In the supermarket, they buy a lot of meat. More meat than they would eat in a month, Lux’s certain. Taja keeps crowing about buying in bulk, so they do.

Bessie eats half of what they bought in a matter of minutes. Lux wishes it had lasted longer.

‘She’s not so bad,’ Taja says as he flicks through channels on the television.

They’re both sitting on the couch in the lounge. Bessie is sleeping on the floor in front of the TV. She’s lying on the floor, eyes closed. Lux can see her breathing, her side moving up and down as she takes in huge breaths.

‘See? We could get used to her,’ Lux says as ve pays attention to the television and not the homework sitting on ver lap.

Wendy taps at the window and Lux lets her inside. The cat glances at the tiger, walks up and sniffs its face. Deciding the bigger cat is no threat, she jumps up onto the couch and sits where Lux was.

Lux picks her up and sits back down. Wendy squirms for a few moments and relaxes, not glancing at the tiger.

‘That settles that, then,’ Lux says, petting Wendy’s head.

The tiger rumbles in its sleep.


The tiger mostly sleeps in Lux’s room. Wendy hisses whenever the tiger gets too close to the bed. Wendy sleeps on the bed; it’s hers. She simply allows Lux to sleep there, too.

Lux looks at Bessie while ve can’t sleep. The streetlight lights up the room and Bessie’s fur is illuminated, shining as ve breathes in and out. Lux had been brushing her earlier, and ver coat is getting glossier as the days pass.

Lux smiles into ver pillow as ve drifts off to sleep.


In the morning a few weeks later, Taja knocks lightly on the door. Lux pulls on a jumper and follows him outside. Wendy and Bessie follow, after their morning stretches.

Lux lets the cats out as Taja boils the kettle and makes the drinks. Wendy shoots out across their tiny backyard and with one leap, disappears over the fence.

Bessie strides into the backyard as she sniffs the air. The neighbours never see anything, or at least they never say that they’ve seen anything, but Lux and Taja always make sure that one of them is outside whenever Bessie is. Bessie stretches some more and Taja comes into the backyard with his tea and Lux’s coffee.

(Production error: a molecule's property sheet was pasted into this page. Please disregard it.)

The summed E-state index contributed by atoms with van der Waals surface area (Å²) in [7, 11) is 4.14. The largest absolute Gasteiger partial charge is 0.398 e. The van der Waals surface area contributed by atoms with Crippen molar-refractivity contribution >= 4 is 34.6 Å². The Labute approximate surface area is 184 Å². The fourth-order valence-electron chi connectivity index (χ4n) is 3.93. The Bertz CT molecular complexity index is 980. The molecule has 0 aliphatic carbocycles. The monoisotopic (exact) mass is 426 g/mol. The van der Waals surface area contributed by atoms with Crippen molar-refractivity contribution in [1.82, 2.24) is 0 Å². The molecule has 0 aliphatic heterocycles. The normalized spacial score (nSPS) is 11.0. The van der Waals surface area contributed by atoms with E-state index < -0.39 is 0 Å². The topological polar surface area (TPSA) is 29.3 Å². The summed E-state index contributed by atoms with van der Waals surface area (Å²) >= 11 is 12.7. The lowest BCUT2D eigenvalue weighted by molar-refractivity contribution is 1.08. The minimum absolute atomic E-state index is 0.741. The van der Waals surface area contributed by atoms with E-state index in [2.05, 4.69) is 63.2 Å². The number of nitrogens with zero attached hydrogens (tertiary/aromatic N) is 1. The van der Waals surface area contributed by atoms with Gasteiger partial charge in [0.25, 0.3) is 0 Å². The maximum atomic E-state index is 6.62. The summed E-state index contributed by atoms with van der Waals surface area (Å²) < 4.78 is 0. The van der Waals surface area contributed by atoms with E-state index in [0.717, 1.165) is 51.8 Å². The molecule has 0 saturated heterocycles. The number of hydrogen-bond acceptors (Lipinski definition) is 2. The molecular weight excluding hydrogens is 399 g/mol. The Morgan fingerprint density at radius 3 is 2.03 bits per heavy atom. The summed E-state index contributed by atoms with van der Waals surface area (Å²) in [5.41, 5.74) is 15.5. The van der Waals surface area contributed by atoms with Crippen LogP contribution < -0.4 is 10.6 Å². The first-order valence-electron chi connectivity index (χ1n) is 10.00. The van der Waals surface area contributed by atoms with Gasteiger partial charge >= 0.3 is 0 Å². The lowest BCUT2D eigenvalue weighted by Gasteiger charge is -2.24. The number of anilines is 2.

They blow away the steam and watch Bessie try and chase birds. She’s too bulky to catch anything, but she seems to have fun. It’s good to keep the birds on their toes, Lux thinks.

The morning goes on and turns into the afternoon. Taja prepares to go to work. Before he leaves, he returns to the backyard and snuggles his face into Bessie’s fur.

Bessie bats him playfully with a heavy paw and Taja grins at her, reaching for her tail. She flicks it out of his reach and makes the rumbling noise in her chest.

He pats her head. ‘Have a good day, Bess.’

Turning to Lux, he salutes ver. ‘And you, Luxy.’

‘Good to know you give more attention to the tiger than to me.’

He hugs ver and Lux pats his back. ‘Have a good day.’

Taja leaves through the side gate in the backyard and Bessie goes back to chasing birds.


Months pass. Lux wakes up in the early afternoon and glances around the room. Taja must have let Wendy outside, and Bessie would be sitting in the kitchen, waiting for Lux to let her outside.

Lux has a shower, gets dressed, and walks into the kitchen.

Ve stares at the empty kitchen, wondering why it looks so wrong, then realises that it is empty of tiger. Ve stands in the doorway, blinking.

Ve checks the backyard, but Bessie is not there.

The floorboards creak as ve searches Taja’s room, the lounge, the bathroom. Ve searches the whole house a second, then a third time, calling out Bessie’s name. In the backyard, ve looks over the fence into the neighbours’ yards.

Ve drives around the block and surrounding streets, but there is no sign of Bessie. Ve calls local vets and pounds, asking for a very large orange and black cat, but nothing.

Eventually, ve returns home, ver insides turned into a ball of knots that feel like they’re going to force their way up through ver throat.

Ve dials Taja’s number and presses the phone to ver ear. After a few rings, he picks up.

‘Lux,’ he says.

‘Taja, where’s Bessie?’

There’s a moment of silence. ‘I left her in the kitchen before I went to work.’

‘She’s not in the house.’

More silence. ‘She’s gone?’

‘I think so.’

‘Oh,’ he says.


They stay on the phone to each other for a few moments, not speaking, until Taja has to return to work.

Lux sits on the edge of ver bed for some time.

Ve and Taja keep their eyes on the news for any mention of tigers, rumours, but there is nothing. Sometimes they go for walks in the forests around their home but they never find anything.

Eventually, Bessie is only a memory and life goes on.

Alison Evans is a maker of zines, a lover of bad movies and co-editor of Concrete Queers. Their next book, Ida, is out Jan 2017. You can find them on twitter as @_budgie or on their website,

Photo credit: nouveaustar via Flickr, all creative commons